But sets are disordered sequences. Often the task is to preserve the sequence of elements. It is convenient to use the OrderedDict data type from the collections module:

items = [2, 2, 3, 3, 1]
from collections import OrderedDict
print (list(OrderedDict.fromkeys(items).keys()))

The results:

[2, 3, 1]

7. Default value output for missing dictionary key

A call to a nonexistent dictionary key throws an exception. This can be avoided by calling the get method. In this case, the method returns None (default) or the specified value of the argument.

d = {'a':1, 'b':2}
print(d.get('c'))
print(d.get('c',3))

The results:

None
3

When creating your own data type based on dictionaries, pay attention to the __missing__ method to return an argument in the absence of a key:

class MyDict(dict):
  def __missing__ (self, key):
    return key

D = MyDict(a=1,b=2)
print(D)
print(D['a'])
print(D['c'])

The results:

{'a': 1, 'b': 2}
1
c

8. Output using print

It is often pointed out that the main difference between Python 2 and Python 3 is the brackets after the print statement. This also means that the print statement has become a function, which means that the brackets may include some additional arguments.

Print has the following arguments:

  • sep string (by default, one space) inserted between objects during output;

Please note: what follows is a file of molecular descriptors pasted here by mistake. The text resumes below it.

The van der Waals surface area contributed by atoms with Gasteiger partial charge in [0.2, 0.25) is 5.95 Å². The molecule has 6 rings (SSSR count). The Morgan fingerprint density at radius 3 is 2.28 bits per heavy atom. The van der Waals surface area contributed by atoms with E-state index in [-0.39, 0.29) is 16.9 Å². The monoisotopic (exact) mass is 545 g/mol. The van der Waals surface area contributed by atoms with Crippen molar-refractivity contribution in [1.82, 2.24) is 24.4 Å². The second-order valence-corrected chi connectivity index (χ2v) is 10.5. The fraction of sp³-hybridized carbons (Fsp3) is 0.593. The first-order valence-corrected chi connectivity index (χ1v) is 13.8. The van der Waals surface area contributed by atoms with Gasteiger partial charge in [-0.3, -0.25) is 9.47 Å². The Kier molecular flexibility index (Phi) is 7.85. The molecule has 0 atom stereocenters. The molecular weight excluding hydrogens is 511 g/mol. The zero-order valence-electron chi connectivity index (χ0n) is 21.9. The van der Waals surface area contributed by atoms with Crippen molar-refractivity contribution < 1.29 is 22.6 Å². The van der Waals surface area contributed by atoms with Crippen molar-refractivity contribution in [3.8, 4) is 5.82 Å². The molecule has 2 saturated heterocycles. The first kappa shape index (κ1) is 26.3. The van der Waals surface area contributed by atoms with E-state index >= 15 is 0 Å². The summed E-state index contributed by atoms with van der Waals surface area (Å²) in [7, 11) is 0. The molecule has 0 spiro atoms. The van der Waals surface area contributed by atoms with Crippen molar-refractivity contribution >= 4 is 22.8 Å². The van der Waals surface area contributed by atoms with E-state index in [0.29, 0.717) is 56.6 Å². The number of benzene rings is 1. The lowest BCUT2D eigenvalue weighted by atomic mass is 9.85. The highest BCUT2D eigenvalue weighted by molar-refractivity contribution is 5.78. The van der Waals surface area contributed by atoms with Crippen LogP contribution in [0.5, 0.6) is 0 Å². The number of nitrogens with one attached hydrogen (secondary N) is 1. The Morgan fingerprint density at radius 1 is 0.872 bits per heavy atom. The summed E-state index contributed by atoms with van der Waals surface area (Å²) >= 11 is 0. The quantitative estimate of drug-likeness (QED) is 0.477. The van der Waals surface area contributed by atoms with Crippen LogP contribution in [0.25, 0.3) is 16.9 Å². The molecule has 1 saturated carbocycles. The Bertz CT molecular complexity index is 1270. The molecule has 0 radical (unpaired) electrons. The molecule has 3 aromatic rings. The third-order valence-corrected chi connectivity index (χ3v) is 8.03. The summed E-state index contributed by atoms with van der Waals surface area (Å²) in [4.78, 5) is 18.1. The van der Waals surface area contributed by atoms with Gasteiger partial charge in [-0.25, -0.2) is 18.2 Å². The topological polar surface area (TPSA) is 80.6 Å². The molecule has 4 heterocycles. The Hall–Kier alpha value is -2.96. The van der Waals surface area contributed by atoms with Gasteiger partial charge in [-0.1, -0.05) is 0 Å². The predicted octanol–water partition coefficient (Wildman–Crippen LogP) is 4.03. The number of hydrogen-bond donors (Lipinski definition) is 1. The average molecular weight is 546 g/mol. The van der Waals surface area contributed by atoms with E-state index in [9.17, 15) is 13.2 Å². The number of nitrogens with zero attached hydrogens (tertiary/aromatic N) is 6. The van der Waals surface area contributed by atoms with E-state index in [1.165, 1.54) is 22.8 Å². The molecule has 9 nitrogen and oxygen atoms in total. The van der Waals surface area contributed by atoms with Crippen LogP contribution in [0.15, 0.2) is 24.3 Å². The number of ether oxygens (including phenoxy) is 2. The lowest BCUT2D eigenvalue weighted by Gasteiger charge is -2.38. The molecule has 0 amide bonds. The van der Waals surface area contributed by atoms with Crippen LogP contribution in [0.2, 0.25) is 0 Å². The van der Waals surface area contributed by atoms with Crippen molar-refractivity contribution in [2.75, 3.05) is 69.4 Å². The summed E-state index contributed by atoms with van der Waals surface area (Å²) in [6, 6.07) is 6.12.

• end string (default \ n), added to the end of the displayed text;
  • file (by default sys.stdout) – any object that supports the write (string) file method, i.e. a standard stream, file, etc.

For example, if we do not need to combine substrings, we just print the total string:

for part in ["edg", "ica", ".com", "\n"]:
  print(part, end='')

The results:

edgica.com

The same approach can be used to read files:

for line in open('example.py'):
  print(line, end='')

Assigning an empty argument to the end argument causes the lines of the file to not be interleaved with empty lines. Otherwise, when reading the lines of a file and using end by default, the line ending character \ n would be repeated twice.

9. Numbered lists

The task of numbering sequence elements is so common that Python has a corresponding built-in enumerate function:

for i, item in enumerate(['a','b','c']):
  print(i, item)

The results:

0 a
1 b
2 c

For those who are already familiar with enumerate, it may turn out to be news that the function has a second argument specifying the initial number:

for i, item in enumerate(['a', 'b', 'c'], 1):
  print(i, item)

The results:

1 a
2 b
3 c

10. Finding the most frequently repeated list items

You can find the most frequently repeated element using the built-in max function. The max function is able to search for the greatest value not only for the iterable object itself, but also based on the results of applying the function to it. Having converted the list into a set (see trick 6) and using the count method to find the number of occurrences of an element in the list, we get:

 a = [1, 2, 3, 1, 2, 3, 2, 2, 4, 5, 1]
print(max(set(a), key=a.count))

The results:

2

If you need to find some of the most frequently repeated values, use the counter from the collections library:

from collections import Counter

a = [1, 2, 3, 1, 2, 3, 2, 2, 4, 5, 1]
cnt = Counter(a)
print(cnt.most_common(3))

The results:

[(2, 4), (1, 3), (3, 2)]

The most_common method displays a list of tuples of the view (element, number of repetitions). The argument corresponds to the desired number of tuples. By default, a list of tuples is displayed for all elements of the transferred list.